The End of Rationing and the Celebration of Thanksgiving
On November 23, 1945, the wartime rationing of most foods ended. Ask anyone who remembers life on the Home Front during WWII about their strongest memories and chances are they will tell you about rationing. In addition to shortages of rubber, metal, clothing, and other materials, there were shortages of various types of food that effected just about everyone on a daily basis.
Food was in short supply for a variety of reasons: much of the processed and canned foods was reserved for shipping overseas to our military and our Allies; transportation of fresh foods was limited due to gasoline and tire rationing and the priority of transporting soldiers and war supplies instead of food; imported foods, like coffee and sugar, was limited due to restrictions on importing.
Holidays like Thanksgiving were quite different during wartime on the Home Front. Many families missed parents and siblings who were overseas fighting. Items like your Thanksgiving turkey would be nearly impossible to find. Even a tradition as simple as a football game was suspended; the Detroit Lions, who have hosted an annual Thanksgiving game since 1934, put this tradition on hold between 1939-1944.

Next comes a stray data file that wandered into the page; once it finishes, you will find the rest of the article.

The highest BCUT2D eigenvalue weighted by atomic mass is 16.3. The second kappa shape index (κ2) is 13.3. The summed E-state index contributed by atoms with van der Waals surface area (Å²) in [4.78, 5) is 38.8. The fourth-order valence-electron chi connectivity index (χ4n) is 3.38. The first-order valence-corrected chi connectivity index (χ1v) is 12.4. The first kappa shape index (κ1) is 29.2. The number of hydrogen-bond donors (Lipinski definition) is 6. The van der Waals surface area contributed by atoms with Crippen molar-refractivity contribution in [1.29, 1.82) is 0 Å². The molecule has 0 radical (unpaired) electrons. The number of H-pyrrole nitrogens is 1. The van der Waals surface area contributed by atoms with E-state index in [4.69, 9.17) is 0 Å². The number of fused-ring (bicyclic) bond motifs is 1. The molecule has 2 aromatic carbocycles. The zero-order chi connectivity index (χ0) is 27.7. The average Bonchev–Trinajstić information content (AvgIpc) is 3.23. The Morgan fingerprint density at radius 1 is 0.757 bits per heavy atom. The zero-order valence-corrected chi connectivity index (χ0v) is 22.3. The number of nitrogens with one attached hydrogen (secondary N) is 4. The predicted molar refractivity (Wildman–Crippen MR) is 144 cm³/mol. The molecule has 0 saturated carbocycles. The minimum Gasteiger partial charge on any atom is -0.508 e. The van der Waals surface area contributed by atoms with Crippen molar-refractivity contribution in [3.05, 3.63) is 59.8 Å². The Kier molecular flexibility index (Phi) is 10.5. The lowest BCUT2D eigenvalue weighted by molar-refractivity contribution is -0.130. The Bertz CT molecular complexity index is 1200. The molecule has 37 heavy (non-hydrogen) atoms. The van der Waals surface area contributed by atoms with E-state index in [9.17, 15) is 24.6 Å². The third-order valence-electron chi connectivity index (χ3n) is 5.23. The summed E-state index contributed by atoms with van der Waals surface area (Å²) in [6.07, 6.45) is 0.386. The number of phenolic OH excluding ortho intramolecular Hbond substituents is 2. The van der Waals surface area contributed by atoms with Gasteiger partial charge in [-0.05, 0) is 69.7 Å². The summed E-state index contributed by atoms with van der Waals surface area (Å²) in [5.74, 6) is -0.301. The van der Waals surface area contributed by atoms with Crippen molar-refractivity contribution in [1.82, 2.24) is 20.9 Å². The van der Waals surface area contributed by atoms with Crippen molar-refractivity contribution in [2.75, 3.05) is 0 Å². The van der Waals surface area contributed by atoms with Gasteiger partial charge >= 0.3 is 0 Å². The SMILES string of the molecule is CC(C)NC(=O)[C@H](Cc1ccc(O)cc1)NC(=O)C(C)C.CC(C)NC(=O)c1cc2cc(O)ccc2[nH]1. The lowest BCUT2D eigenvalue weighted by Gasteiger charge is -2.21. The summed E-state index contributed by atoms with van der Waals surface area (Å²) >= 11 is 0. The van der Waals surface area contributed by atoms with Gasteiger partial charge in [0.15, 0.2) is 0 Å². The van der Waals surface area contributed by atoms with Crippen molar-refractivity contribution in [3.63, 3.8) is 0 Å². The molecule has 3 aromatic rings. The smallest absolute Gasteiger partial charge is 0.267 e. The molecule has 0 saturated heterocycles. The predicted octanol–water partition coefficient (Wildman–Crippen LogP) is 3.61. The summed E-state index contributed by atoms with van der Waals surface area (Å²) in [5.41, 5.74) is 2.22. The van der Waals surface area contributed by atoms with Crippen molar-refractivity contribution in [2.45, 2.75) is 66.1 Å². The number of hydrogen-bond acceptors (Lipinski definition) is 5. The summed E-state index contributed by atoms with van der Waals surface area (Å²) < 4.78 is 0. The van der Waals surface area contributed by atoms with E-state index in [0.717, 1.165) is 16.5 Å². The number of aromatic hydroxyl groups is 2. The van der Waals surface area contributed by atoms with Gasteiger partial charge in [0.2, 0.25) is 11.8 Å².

This Thanksgiving, when you think about what you are thankful for, consider the soldiers and families that have sacrificed and continue to sacrifice for the war effort. How do you think they celebrated, given the challenges they faced?
Learn more about Rationing in our Take a Closer Look Gallery
Teachers, download primary sources to teach about Rationing in WWII!
Read all of our blog posts related to rationing.
Posted by Gemma Birnbaum, Digital Education Coordinator at The National WWII Museum.
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